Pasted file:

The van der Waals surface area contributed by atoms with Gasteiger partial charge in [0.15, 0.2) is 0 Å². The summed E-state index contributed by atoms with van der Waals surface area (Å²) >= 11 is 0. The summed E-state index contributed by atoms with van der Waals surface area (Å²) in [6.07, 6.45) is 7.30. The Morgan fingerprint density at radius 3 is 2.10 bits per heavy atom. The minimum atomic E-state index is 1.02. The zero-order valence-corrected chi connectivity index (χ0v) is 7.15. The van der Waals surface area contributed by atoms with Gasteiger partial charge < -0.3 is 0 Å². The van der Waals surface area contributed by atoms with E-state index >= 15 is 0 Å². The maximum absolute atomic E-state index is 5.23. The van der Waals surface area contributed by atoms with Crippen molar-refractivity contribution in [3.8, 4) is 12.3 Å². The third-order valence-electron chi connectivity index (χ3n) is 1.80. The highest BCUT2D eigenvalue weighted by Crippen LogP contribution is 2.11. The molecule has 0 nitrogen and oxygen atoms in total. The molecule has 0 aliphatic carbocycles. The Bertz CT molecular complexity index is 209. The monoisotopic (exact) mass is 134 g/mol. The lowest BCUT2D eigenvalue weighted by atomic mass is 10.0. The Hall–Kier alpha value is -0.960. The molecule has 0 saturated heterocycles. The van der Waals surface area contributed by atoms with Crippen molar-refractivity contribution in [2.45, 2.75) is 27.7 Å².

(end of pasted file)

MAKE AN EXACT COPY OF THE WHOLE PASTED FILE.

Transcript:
The van der Waals surface area contributed by atoms with Gasteiger partial charge in [0.15, 0.2) is 0 Å². The summed E-state index contributed by atoms with van der Waals surface area (Å²) >= 11 is 0. The summed E-state index contributed by atoms with van der Waals surface area (Å²) in [6.07, 6.45) is 7.30. The Morgan fingerprint density at radius 3 is 2.10 bits per heavy atom. The minimum atomic E-state index is 1.02. The zero-order valence-corrected chi connectivity index (χ0v) is 7.15. The van der Waals surface area contributed by atoms with Gasteiger partial charge < -0.3 is 0 Å². The van der Waals surface area contributed by atoms with E-state index >= 15 is 0 Å². The maximum absolute atomic E-state index is 5.23. The van der Waals surface area contributed by atoms with Crippen molar-refractivity contribution in [3.8, 4) is 12.3 Å². The third-order valence-electron chi connectivity index (χ3n) is 1.80. The highest BCUT2D eigenvalue weighted by Crippen LogP contribution is 2.11. The molecule has 0 nitrogen and oxygen atoms in total. The molecule has 0 aliphatic carbocycles. The Bertz CT molecular complexity index is 209. The monoisotopic (exact) mass is 134 g/mol. The lowest BCUT2D eigenvalue weighted by atomic mass is 10.0. The Hall–Kier alpha value is -0.960. The molecule has 0 saturated heterocycles. The van der Waals surface area contributed by atoms with Crippen molar-refractivity contribution in [2.45, 2.75) is 27.7 Å².